The COVID-19 Pandemic – News and Features
Chromatography in the Vaccine Pipeline
As vaccine technologies evolve, sophisticated analytical tools are needed to support vaccine discovery, development and manufacturing. In this article, we explore the role of chromatography in the vaccine pipeline.
Why Do Some Vaccines Create Long-Lived Responses? Ask the Researcher
In this Ask the Researcher, we spoke with Professor David Tarlinton to learn more about long-lived plasma cells; how they are made and how they are stored.
Novel Device Detects COVID-19 Antibodies in Five Minutes
Scientists have developed an electrochemical immunosensor that rapidly detects antibodies against SARS-CoV-2.
Advances and New Technologies in Syndromic Testing
Technology Networks spoke with Arvind Kothandaraman to find out about the technologies underpinning syndromic testing, recent advances in the field and its possible role in pandemic prevention.
Vaccine Tablet Prevents UTIs in Mice
A vaccine tablet has been designed that dissolves when placed under the tongue, allowing mucus-penetrating nanofibers that contain E. coli proteins to enter the body and produce an immune response, preventing UTIs.
Synthetic DNA Can Control Cells’ Protein Production
Artificial intelligence has helped researchers to design synthetic DNA that can control cells' protein production, which could contibute to vaccine and drug development.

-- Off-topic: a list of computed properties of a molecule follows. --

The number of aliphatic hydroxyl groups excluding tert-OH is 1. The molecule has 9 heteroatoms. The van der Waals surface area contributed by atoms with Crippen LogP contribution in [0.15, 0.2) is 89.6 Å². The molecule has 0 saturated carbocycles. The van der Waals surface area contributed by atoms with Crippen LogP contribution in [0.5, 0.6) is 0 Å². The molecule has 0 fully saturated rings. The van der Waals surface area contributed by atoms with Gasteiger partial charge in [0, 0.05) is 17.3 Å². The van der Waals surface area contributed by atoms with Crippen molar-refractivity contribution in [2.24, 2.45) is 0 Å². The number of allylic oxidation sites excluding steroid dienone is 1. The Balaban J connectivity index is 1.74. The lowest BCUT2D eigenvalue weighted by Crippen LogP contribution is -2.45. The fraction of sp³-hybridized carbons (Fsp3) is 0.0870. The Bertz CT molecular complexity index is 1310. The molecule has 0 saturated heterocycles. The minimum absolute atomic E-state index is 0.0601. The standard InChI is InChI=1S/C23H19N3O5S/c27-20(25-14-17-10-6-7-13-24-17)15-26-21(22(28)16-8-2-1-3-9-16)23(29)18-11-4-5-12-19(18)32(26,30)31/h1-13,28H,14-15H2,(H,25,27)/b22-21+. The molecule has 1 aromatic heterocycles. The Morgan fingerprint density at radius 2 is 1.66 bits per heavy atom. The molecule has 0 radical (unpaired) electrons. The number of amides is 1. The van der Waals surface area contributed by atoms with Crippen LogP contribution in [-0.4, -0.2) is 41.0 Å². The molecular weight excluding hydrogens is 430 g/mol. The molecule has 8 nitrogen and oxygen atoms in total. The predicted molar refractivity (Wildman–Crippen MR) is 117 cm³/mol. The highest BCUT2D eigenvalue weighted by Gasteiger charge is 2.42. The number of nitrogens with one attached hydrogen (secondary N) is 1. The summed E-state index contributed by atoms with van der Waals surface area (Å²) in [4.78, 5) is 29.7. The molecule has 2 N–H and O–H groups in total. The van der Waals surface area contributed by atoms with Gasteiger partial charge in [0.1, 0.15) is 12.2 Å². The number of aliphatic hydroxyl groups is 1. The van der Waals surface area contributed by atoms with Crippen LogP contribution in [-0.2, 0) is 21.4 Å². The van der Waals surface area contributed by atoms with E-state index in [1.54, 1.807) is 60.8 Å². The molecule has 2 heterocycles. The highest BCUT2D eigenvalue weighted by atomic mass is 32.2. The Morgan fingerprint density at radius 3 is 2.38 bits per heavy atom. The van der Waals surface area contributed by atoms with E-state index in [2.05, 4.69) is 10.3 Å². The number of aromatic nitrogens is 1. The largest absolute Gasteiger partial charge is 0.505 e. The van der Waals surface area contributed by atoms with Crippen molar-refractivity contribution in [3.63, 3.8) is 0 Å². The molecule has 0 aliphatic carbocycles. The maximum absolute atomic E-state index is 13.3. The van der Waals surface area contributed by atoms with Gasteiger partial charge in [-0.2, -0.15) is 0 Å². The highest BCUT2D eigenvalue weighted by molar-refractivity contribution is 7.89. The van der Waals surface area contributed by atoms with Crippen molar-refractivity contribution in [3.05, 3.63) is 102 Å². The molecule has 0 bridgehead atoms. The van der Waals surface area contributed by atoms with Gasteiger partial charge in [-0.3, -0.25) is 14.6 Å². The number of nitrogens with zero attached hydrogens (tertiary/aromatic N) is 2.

Why Do Some Vaccines Create Long-Lived Responses and Others Don’t?
A research team has shown in real time how long-lived plasma cells are stored in the bone marrow at around one single cell per hour for several weeks after immunization.
Long-Term Exposure to Air Pollution Undermines the Immune System
Inhaled pollutants can collect in the lymph nodes associated with the lung, accumulating over decades and weakening the immune cells' ability to fight off lung infections.
HIV Infection Leaves a "Memory" in Cells
New study reveals why comorbidities persist in people living with HIV, despite suppressing the virus through treatment.
“Unusual” Antibody Neutralizes Zika Virus Even at Miniscule Levels
Researchers have identified an "unusual" type of antibody that can neutralize the Zika virus, rendering it undetectable in preclinical models.